Government

In 2009 President Obama, as his first decision as President of the United States, issued his first executive order that required agencies to identify and release “high value” data sets. The problem was that many did not release this information. In 2013, President Obama pushed an Executive Order that mandated all data be open. This push for openness and transparency in the government has led to the term open government. However, Obama’s true goal was for both an open and collaborative government.  As Obama’s memorandum states:

“My administration is committed to creating an unprecedented level of openness in Government. We will work together to ensure the public trust and establish a system of transparency, public participation, and collaboration. Openness will strengthen our democracy and promote efficiency and effectiveness in Government.”

Openness will strengthen our #democracy and promote efficiency and effectiveness in #Government. Click To Tweet

This has culminated to what has been termed Gov 2.0. While often interchanged with open government, Gov 2.0 focuses more on utilizing open, collaborative technology to create a platform where the government and people can work together to improve services.

Although these online initiatives might not always provide a direct dollar value to governing bodies, they make up for it by strengthening accountability, building trust and increasing citizen satisfaction. However, just offering information is not enough. It needs to be presented in a way people can understand, absorb and take action on. While the word ‘open’ might be in the term, what truly matters in an open government isn’t necessarily transparency per se, but how it can positively affect people’s lives by:

  • Reducing inequality and povertyimportance of open data
  • Increasing access to affordable healthcare
  • Reducing the effect of climate change
  • Increasing awareness of current events and policies

In order to do so, government entities would need to take a different approach to openness by addressing the real issues and values of its citizens while also encouraging engagement.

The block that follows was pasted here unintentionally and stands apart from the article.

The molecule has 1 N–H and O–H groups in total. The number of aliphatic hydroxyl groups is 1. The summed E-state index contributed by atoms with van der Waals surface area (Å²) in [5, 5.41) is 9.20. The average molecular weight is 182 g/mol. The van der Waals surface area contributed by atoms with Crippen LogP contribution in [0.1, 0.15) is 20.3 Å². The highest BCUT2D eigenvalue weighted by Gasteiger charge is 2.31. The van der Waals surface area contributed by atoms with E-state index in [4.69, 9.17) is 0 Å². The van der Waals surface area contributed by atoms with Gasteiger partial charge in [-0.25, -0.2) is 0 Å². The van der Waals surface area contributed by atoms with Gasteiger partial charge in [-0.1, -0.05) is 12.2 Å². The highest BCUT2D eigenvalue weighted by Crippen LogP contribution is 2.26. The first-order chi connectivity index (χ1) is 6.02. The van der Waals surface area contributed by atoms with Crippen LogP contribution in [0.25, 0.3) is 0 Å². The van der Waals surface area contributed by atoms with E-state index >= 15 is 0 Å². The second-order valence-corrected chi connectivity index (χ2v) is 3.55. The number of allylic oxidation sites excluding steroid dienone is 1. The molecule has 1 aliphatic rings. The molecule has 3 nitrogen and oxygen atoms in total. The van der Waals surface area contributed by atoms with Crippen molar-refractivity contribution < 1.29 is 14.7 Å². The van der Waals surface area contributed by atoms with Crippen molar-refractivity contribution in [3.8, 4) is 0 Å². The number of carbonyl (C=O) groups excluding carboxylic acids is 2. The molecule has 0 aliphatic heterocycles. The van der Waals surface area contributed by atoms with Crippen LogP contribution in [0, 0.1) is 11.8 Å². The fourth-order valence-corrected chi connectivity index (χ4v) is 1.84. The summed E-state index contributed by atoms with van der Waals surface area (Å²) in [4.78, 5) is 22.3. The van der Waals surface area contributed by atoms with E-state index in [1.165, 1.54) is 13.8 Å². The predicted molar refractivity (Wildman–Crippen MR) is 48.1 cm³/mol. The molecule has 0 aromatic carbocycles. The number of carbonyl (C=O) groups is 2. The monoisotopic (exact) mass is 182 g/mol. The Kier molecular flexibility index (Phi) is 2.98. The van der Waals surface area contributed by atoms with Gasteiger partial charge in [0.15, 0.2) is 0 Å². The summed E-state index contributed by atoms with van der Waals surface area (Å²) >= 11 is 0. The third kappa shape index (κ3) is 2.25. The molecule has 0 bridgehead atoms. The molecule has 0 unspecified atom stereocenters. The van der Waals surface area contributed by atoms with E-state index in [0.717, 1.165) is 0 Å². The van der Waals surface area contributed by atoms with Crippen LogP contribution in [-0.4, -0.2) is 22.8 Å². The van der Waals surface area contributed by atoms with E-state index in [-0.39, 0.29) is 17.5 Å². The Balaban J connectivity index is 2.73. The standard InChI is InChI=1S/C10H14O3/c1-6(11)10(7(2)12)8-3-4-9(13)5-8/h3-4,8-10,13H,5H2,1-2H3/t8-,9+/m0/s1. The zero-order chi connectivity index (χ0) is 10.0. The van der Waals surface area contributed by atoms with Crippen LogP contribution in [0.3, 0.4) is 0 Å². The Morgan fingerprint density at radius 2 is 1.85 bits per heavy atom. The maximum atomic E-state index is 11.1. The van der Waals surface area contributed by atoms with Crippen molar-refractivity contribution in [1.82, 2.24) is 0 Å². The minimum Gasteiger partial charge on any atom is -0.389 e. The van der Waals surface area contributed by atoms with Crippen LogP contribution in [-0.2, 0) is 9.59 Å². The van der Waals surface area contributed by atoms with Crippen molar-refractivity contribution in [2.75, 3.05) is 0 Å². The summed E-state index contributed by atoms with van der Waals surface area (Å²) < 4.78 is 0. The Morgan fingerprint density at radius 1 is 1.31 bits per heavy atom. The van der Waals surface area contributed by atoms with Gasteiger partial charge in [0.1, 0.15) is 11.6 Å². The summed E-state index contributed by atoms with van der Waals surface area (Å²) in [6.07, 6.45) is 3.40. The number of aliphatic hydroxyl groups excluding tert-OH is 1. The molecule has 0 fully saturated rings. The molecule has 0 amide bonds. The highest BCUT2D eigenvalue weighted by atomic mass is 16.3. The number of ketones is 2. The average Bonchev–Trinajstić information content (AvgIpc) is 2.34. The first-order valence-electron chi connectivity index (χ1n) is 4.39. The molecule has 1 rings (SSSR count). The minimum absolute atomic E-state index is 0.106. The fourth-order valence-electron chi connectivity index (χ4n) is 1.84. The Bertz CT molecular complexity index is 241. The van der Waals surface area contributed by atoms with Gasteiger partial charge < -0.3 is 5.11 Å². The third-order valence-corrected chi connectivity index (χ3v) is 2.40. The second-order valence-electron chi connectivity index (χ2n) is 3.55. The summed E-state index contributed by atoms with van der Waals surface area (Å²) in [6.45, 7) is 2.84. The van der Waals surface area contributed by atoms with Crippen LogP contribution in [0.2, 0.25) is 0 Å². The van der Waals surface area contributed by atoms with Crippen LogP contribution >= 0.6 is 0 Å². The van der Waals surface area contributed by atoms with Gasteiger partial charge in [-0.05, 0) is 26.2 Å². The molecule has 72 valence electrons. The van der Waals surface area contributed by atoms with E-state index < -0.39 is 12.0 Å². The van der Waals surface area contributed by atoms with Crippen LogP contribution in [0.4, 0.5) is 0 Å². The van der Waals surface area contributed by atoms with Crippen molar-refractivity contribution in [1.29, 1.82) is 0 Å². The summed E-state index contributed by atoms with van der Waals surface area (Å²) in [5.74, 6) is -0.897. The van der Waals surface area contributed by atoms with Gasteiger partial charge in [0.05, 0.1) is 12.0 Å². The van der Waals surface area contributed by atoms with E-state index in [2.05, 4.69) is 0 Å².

Read next: Smart Cities: Data Visualization in Local Government

One of the best ways to encourage public discourse is by utilizing more visual tools and dashboards. Studies suggest most people will remember visual information far better than simple text.  Not only that, but in today’s mobile world, most people don’t have the time to read through pages and pages of government documents to find out what exactly is going on.

Data visualizations and dashboards are a simple and effective way to solve this problem. Dashboards can provide users with an in-depth visual overview of what exactly is going on, whether that’s how the city is allocating its budget to seeing a graphical representation of crime rate by neighborhood. Not only does this allow people to make informed decisions, but to also take action. For example, some people might notice they live in an area with a high rate of burglary and set up a neighborhood watch. This helps reduce crime without spending any government money as the community does the work voluntarily.

More importantly, these visual dashboards can sync with government databases and provide up-to-date information at all times. When set up properly, it doesn’t take any additional time for government workers to maintain so long as they set up the information flow properly. Services like the one iDashboards’ framework provides , not only  compile all the data, but also create the visual dashboard.

Although it might be hard to measure the true impact of government transparency and open government since it’s still relatively new, as more businesses and developers take advantage of the information and empower citizens to take action, there should be a noticeable trend. And as more and more people participate and collaborate, hopefully more government bodies will jump on the Gov 2.0 bandwagon.

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Ashley McKown Enterprise Account Manager @iDashboards

Ashley McKown provides strategic direction and successful dashboard implementations to educational institutions as well as state and local government entities across the U.S. Prior to joining iDashboards, she studied abroad in China and Japan, and remains an avid world traveler.

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